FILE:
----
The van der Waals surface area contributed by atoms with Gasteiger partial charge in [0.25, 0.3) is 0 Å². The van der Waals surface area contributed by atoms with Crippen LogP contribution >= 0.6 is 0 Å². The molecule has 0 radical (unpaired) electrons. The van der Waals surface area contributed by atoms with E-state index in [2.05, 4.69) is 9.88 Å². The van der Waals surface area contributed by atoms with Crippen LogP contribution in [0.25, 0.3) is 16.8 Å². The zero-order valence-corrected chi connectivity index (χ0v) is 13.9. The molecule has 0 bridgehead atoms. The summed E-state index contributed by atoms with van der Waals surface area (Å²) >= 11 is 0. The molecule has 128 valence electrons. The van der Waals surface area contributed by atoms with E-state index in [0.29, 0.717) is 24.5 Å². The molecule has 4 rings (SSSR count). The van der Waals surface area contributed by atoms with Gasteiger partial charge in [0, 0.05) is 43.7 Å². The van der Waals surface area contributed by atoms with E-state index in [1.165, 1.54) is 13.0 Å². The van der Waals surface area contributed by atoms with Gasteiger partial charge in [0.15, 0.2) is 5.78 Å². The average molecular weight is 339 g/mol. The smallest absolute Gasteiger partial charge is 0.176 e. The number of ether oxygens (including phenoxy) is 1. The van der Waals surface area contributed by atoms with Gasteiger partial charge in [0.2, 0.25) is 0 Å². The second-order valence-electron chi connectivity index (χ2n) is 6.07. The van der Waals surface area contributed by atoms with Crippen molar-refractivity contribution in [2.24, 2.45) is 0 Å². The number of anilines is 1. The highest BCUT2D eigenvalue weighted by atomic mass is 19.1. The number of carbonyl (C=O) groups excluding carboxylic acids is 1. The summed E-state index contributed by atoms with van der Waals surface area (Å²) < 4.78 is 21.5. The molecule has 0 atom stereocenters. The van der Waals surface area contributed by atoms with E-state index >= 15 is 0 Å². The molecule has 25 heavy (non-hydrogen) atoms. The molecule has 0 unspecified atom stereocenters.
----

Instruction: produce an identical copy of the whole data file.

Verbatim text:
The van der Waals surface area contributed by atoms with Gasteiger partial charge in [0.25, 0.3) is 0 Å². The van der Waals surface area contributed by atoms with Crippen LogP contribution >= 0.6 is 0 Å². The molecule has 0 radical (unpaired) electrons. The van der Waals surface area contributed by atoms with E-state index in [2.05, 4.69) is 9.88 Å². The van der Waals surface area contributed by atoms with Crippen LogP contribution in [0.25, 0.3) is 16.8 Å². The zero-order valence-corrected chi connectivity index (χ0v) is 13.9. The molecule has 0 bridgehead atoms. The summed E-state index contributed by atoms with van der Waals surface area (Å²) >= 11 is 0. The molecule has 128 valence electrons. The van der Waals surface area contributed by atoms with E-state index in [0.29, 0.717) is 24.5 Å². The molecule has 4 rings (SSSR count). The van der Waals surface area contributed by atoms with Gasteiger partial charge in [0, 0.05) is 43.7 Å². The van der Waals surface area contributed by atoms with E-state index in [1.165, 1.54) is 13.0 Å². The van der Waals surface area contributed by atoms with Gasteiger partial charge in [0.15, 0.2) is 5.78 Å². The average molecular weight is 339 g/mol. The smallest absolute Gasteiger partial charge is 0.176 e. The number of ether oxygens (including phenoxy) is 1. The van der Waals surface area contributed by atoms with Gasteiger partial charge in [0.2, 0.25) is 0 Å². The second-order valence-electron chi connectivity index (χ2n) is 6.07. The van der Waals surface area contributed by atoms with Crippen molar-refractivity contribution in [2.24, 2.45) is 0 Å². The number of anilines is 1. The highest BCUT2D eigenvalue weighted by atomic mass is 19.1. The number of carbonyl (C=O) groups excluding carboxylic acids is 1. The summed E-state index contributed by atoms with van der Waals surface area (Å²) < 4.78 is 21.5. The molecule has 0 atom stereocenters. The van der Waals surface area contributed by atoms with E-state index >= 15 is 0 Å². The molecule has 25 heavy (non-hydrogen) atoms. The molecule has 0 unspecified atom stereocenters.